TOKYO • The United States will uphold its commitment to Japan's security while it seeks to implement President Donald Trump's nuclear deal with North Korea, Defence Secretary James Mattis said yesterday.
"We're in the midst of very unprecedented negotiations right now with North Korea, but in this dynamic time, the long-standing alliance between Japan and the United States stands firm," Mr Mattis told reporters at Japan's Defence Ministry.
"We are not going to take our alliance with another democratic and free nation into account in this separate negotiation, so it stands firm."
Mr Mattis spoke at the end of a tour of Asian nations that stand to be affected by Mr Trump's June 12 deal with North Korean leader Kim Jong Un.
For Japan, the agreement, while welcome in its goal of stripping Pyongyang of its nuclear arsenal, has also generated anxiety about what concessions the US may make to achieve that objective.
Tokyo's alliance with Washington, including a US military footprint of about 50,000 troops, is a cornerstone of Japan's security strategy. But Mr Trump has repeatedly questioned long-standing alliances, including with South Korea and Nato.
The Trump administration, as part of its negotiating strategy with North Korea, has already halted military exercises it conducts with South Korea, another key Asian ally, and has suggested that its future troop presence in that nation could be reduced if the threat from North Korea subsides.
The Japanese government, meanwhile, has expressed concerns about North Korea's reliability in its commitment to denuclearise, pointing out that it has reneged on previous agreements.
Speaking before a meeting later in the day with Mr Mattis, Foreign Minister Taro Kono said United Nations resolutions against North Korea should be kept in place until the country shows progress in ending its nuclear programme and takes other steps to reduce the threat it poses to its neighbours.
"There was some step forward in North Korean issues, but I think we really need to keep our relations tight," he said. "There are a lot of things that still need to be worked on there."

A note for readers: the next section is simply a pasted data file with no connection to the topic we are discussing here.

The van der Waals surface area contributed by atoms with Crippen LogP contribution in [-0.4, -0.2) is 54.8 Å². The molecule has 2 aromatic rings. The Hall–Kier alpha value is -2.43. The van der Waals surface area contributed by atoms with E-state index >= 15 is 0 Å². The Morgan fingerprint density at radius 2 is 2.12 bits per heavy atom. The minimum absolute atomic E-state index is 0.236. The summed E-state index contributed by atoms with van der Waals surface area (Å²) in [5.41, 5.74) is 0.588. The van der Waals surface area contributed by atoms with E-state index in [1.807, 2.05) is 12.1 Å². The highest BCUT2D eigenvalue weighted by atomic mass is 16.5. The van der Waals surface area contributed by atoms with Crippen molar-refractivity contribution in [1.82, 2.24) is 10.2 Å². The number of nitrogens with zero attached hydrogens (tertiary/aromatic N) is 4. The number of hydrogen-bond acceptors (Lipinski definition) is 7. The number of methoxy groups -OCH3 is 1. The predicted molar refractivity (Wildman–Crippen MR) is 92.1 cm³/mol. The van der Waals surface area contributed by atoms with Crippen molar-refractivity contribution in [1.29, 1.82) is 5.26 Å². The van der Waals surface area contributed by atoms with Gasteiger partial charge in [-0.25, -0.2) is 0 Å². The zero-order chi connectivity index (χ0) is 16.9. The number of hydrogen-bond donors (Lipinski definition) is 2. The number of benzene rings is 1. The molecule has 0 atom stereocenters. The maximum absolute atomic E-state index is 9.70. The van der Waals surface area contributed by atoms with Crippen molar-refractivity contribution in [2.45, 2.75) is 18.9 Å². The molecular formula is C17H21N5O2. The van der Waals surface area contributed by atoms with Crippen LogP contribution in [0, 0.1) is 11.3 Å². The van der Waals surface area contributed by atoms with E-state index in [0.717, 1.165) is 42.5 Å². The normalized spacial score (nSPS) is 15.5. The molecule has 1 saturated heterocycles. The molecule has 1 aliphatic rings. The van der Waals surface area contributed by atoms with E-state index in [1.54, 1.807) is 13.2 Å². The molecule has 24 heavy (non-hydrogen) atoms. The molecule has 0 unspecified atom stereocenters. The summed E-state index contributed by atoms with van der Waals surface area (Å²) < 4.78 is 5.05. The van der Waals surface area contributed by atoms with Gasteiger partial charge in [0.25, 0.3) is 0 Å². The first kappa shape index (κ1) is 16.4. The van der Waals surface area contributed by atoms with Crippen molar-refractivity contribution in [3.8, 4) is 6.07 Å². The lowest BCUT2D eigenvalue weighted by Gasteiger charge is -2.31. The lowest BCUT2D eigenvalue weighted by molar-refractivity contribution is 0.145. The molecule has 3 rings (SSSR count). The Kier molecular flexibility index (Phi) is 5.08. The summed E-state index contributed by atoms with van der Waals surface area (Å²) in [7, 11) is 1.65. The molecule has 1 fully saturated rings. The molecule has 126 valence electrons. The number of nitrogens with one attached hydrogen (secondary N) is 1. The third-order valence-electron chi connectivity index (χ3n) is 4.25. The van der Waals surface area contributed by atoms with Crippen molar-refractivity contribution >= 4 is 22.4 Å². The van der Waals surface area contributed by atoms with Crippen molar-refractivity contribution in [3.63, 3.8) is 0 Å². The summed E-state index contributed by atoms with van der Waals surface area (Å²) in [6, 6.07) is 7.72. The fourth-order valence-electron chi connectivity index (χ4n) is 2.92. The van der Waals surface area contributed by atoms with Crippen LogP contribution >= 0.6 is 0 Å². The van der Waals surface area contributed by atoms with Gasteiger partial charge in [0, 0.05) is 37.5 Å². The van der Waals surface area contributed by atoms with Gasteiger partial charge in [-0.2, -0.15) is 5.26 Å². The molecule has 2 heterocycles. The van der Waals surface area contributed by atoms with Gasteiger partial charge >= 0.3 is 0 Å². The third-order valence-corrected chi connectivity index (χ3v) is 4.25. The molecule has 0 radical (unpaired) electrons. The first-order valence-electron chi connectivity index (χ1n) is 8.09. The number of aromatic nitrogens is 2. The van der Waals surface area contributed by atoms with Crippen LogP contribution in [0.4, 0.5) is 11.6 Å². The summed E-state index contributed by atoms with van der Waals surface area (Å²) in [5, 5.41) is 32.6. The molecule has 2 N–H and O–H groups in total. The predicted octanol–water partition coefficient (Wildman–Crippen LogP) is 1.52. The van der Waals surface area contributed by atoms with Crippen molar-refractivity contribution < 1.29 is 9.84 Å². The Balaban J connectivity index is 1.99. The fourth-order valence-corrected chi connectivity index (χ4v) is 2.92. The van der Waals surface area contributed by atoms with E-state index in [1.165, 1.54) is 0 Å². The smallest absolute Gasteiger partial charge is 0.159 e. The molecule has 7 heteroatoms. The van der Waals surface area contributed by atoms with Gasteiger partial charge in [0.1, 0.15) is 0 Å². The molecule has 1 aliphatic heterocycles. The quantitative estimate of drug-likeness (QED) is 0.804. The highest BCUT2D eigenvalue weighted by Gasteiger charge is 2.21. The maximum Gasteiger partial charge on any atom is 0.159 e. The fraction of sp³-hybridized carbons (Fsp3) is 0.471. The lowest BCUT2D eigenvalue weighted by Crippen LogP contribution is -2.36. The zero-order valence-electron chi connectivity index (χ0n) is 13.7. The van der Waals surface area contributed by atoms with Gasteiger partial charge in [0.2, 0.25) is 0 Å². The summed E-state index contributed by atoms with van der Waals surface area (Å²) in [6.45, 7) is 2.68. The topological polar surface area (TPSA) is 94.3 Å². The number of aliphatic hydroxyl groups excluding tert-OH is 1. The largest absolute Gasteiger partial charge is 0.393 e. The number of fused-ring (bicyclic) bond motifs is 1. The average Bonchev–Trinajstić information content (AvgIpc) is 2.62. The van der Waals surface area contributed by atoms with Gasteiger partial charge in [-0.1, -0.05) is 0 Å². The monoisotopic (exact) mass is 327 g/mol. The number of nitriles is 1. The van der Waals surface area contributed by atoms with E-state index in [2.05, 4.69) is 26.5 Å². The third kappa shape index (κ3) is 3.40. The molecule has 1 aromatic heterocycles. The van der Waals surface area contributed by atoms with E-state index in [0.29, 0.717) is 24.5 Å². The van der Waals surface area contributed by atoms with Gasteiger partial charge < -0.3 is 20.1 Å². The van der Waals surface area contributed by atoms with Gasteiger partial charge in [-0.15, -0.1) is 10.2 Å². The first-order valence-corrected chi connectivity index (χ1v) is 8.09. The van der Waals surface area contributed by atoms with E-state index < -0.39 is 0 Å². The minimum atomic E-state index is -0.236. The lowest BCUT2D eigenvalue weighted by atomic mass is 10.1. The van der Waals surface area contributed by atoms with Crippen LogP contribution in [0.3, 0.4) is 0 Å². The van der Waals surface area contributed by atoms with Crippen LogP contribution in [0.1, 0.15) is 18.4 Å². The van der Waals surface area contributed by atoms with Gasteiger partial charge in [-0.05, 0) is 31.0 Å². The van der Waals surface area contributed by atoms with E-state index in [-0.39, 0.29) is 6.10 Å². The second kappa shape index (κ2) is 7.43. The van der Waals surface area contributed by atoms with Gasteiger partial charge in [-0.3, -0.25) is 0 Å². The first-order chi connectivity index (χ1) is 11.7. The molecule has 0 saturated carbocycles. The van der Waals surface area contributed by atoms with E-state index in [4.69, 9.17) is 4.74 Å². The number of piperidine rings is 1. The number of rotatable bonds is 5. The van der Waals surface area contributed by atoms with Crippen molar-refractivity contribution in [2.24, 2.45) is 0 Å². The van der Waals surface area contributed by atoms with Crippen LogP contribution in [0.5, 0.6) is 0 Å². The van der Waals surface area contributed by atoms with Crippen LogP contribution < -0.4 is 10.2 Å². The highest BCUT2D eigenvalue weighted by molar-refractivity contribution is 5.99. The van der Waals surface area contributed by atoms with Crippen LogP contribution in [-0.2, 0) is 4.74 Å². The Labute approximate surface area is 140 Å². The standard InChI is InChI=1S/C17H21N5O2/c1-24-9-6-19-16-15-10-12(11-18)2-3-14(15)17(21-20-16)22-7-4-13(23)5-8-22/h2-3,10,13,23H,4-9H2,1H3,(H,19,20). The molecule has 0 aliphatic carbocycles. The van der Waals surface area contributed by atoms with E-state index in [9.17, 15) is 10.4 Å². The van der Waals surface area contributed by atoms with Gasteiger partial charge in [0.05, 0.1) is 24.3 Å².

For Japan, those steps must include not just giving up nuclear weapons, but also biological and chemical weapons and ballistic missiles of all ranges - not only long-range missiles that could reach the US.
Mr Mattis did not specifically address chemical and biological weapons in his public remarks, but said the US would maintain its approach of backing up the diplomatic effort with military strength.
"Especially now, we remain vigilant," he said.
Separately, a Japanese official said the country will next week pick a US-made advanced radar for its multibillion-dollar missile defence system, an upgrade that could help ease trade friction with Washington and provide cutting-edge protection against the arsenals of North Korea and China.
"Aegis will be a big-ticket purchase; it will be a nice gift for President Trump," said the official, referring to the ground-based Aegis Ashore system.
Although Japanese military planners still see North Korea as an immediate danger, they view China's growing military power as a bigger long-term threat.
Japanese officials could make their radar choice as early as next Monday for two Aegis Ashore batteries the country wants to deploy in 2023. That means the purchase can be added to a defence budget proposal slated for release in August, three sources with knowledge of the plan said, declining to be identified.
WASHINGTON POST, REUTERS